I’ll meet you at the bridge… RAMifications 1-30-13

Posted January 28, 2013 at 4:21 pm

I received a touching tribute about a pet’s loss from a woman in Wessington; I soon found myself in similar circumstances.

My column about providing “obituary” information prior to the time prompted her to send an obituary/eulogy about her cat, “Pretty Boy,” who had died January 6. It brought me to tears.

NONE

Ruth A. Moller

Just a few days later I had to make the wrenching decision to take my 17 ½-year-old Ellie to the veterinarian, and say good-bye to her.

She had declined quickly. From being my vocal little “glutton,” she quit eating, drank a lot of water and then regurgitated it. She was dragging, tired, wanting only to sit by me.

So the morning of January 18, I called the vet, told him what was going on, asked what to do. He said her kidneys and liver functions were probably shutting down.

I wrapped her in a little flannel blanket my sister had made for one of my kids. I insisted that I be with her in her final moments, and I was; I petted her and held her and told her I loved her. But I’m not a stoic; tears just flowed. For such a tiny cat, she generated a lot tears and missing.

Of course I shared with a few close people. One, who has been through it, too, wrote, “The vet told me it is the last kind thing you can do for a pet, so they don’t suffer.”

I know Ellie always felt loved. I just don’t know if she realized what she did for me. From a goofy kitten to a “grande dame,” she was always in tune. When I was going through something upsetting, she would just sit by me, let me cuddle her. The fur on her little body accepted a lot of tears over the years.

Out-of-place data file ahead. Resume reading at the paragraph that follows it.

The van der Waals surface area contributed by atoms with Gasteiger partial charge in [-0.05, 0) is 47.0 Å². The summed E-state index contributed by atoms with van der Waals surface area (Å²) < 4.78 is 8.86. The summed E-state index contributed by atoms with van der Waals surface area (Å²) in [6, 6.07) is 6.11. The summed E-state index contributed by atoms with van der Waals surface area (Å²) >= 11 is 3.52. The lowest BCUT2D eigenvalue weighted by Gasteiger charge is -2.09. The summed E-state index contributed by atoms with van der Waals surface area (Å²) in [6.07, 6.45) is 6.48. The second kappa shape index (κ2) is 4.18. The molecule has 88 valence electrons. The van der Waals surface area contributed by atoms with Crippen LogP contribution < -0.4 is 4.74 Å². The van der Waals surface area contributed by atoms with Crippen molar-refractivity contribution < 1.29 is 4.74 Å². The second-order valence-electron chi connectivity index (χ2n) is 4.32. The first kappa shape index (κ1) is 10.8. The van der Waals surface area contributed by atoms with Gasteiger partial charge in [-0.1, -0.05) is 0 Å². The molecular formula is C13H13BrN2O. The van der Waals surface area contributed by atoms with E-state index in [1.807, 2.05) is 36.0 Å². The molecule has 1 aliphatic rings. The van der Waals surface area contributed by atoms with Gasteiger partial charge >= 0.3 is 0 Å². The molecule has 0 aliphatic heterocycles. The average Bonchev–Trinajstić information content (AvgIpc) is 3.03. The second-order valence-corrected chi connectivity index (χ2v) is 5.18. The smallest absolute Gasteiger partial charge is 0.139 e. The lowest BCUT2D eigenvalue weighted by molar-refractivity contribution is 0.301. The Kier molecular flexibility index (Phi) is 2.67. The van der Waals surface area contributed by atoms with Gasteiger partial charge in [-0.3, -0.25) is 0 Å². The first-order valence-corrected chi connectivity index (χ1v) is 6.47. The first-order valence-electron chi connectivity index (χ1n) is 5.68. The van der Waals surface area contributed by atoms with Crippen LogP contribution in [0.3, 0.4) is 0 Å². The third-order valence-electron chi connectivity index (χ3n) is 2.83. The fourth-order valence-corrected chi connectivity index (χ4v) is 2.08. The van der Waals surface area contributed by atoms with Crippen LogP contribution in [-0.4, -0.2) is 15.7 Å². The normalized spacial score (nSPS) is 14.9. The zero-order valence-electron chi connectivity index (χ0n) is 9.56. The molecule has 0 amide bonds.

She was my talker…she made her wises known, be it for food, for attention, for being in or out of the bedroom. My other two rarely “talk.” It’s too quiet here now.

She was with me far more, day by day, than “human” family members. She was my constant. Whatever the day or the weather, my “fur baby” would come running to greet me.

I know it is somewhat a romanticized version, but I choose to believe the following, for I believe this is what a loving God would do, only for me it is plural…I have many beloved pets I would hope to reunite with again.

Rainbow Bridge

Just this side of heaven is a place called Rainbow Bridge.

When an animal dies that has been especially close to someone here, that pet goes to Rainbow Bridge. 
There are meadows and hills for all of our special friends so they can run and play together. 
There is plenty of food, water and sunshine, and our friends are warm and comfortable.

All the animals who had been ill and old are restored to health and vigor; those who were hurt or maimed are made whole and strong again, just as we remember them in our dreams of days and times gone by. 


The animals are happy and content, except for one small thing: they each miss someone very special to them, who had to be left behind.


They all run and play together, but the day comes when one suddenly stops and looks into the distance. Her bright eyes are intent; Her eager body quivers. Suddenly she begins to run from the group, flying over the green grass, her legs carrying her faster and faster.


You have been spotted, and when you and your special friend finally meet, you cling together in joyous reunion, never to be parted again. The happy kisses rain upon your face; your hands again caress the beloved head, and you look once more into the trusting eyes of your pet, so long gone from your life but never absent from your heart.


Then you cross Rainbow Bridge together….

I’ll meet you at the bridge…

Bla